The maquette, illuminated by a pair of spotlights on a ceiling track, stood on a blocky waist-high pedestal a few feet out from the far side wall. A bulky man in worn jeans and scuffed work boots was standing in front of it, his arms folded across his chest. Serious biceps bulged his T-shirt, and the overhead light created an aureole around his shaved brown scalp. It wasn’t until he turned that Martha recognized him as a sculptor who, at his last opening, had been wearing an Al Sharpton haircut.
“Love,” he said. He appeared to be addressing Joe.
Joe raised his eyebrows and sipped his wine.
“Joe Gianni, this is Dennison Simm,” said Hannah. “Martha, I know you’ve met Dennie.”
Martha nodded. Joe shifted his wineglass to his left hand, extended his right hand, and said, “How do you do.”
Simm grasped the offered hand in a complex grip that might have had some street significance. “Do?” he boomed. “About like everybody else, I guess. Eat, drink, fuck, work. How about you, man?” It wasn’t clear that he expected an answer; as he spoke, his gaze slid away across the room.
Nevertheless, Joe responded. His right hand still imprisoned, he produced a cocktail-party smile and said, “Well, I suppose that about sums it up.”
The answer reclaimed Simm’s attention. “Good man,” he barked. He released Joe’s right hand and slapped his left shoulder. Joe managed to extend his arm far enough to let the jostled wine miss his trousers and splat onto the floor.
“Love?” This time Simm was addressing Hannah. “Like gettin’ married?” His voice slid up the scale into an Amos-and-Andy parody. “Maybe one a them tents they put up for a weddin’ down on the ol’ plantation? Keep the sun off all the massas an’ missuses scarfin’ up the mint juleps ’longside the magnolias?” But again his attention wandered across the room.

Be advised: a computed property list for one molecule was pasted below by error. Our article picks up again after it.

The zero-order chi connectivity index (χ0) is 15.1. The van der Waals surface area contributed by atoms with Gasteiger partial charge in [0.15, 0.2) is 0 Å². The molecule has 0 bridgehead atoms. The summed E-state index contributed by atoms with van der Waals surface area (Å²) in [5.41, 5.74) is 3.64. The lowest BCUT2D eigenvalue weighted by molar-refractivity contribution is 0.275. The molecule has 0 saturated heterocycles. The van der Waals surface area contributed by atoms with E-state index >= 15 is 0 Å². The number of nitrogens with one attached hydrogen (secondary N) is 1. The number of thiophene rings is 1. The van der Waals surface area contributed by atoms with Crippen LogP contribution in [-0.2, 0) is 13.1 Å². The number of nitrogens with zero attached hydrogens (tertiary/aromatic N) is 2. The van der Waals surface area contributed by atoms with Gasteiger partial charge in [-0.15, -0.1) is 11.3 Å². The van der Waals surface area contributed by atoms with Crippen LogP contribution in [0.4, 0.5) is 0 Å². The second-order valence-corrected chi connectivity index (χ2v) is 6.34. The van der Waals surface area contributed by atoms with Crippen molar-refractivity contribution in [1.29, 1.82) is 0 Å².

This time Martha let her gaze follow his. He seemed to be watching a young woman who was standing near the back wall, partly concealed by an abstract metal sculpture on a chest-high pedestal. Dredging the depths of her unreliable memory for names, Martha came up, first with Olive, and then with Quist. Olive Quist, who would be Olive Simm if she had chosen to take her husband’s name.
Was Dennison Simm watching his wife or assessing the art?
Martha’s judgment declared the woman to be the more worthy of attention. Her skin was the color of milky cocoa; her hair was teased into a dark froth around her head; her body, inside a red minidress, was nubile; her legs below the abbreviated skirt were shapely.
Obviously unaware of her husband’s scrutiny, she was gazing into the middle distance. Once more Martha let another person’s concentration direct her own gaze. While Dennison Simm was watching Olive, Olive seemed to be watching the ponytailed man who had been discoursing on light and dark, his three female listeners, and a second man, younger and slimmer, who had joined them. With lowered eyelids and curved lips, this newcomer was directing a stereotypically seductive gaze, not at either of the young women, one of whom was smiling in his direction, but at the Asian woman, who was ignoring him.
“Well.” Simm returned his attention to Hannah. “Guess it’s ’bout time to be gettin’ on. Thanks for the invite, Miz Gold, ma’am.” Once more he cuffed Joe, who this time avoided spillage altogether, and said, “Good to meet you, man.”
When he had passed beyond earshot, Joe said, “Odd man.”
“A good sculptor, though.” Hannah spoke absently; most of her attention, like Martha’s, was following Dennison Simm, who was heading for his wife. “Oh, child!” she breathed, “be careful!”
Olive had reached blindly toward the sculpture beside her and, still staring at the group in the middle of the room, was stroking a smooth area near its base. She was obviously unaware of Simm’s approach until he was only a step away. He clamped his fingers around her wrist and jerked her hand away. The sudden motion rocked the sculpture on its pedestal. Almost absentmindedly, Simm steadied it with his free hand while with his other hand he twisted Olive’s wrist at an angle that had to be painful.
Joe started forward half a step.
“Let it be,” said Hannah.
Joe glanced at her and subsided.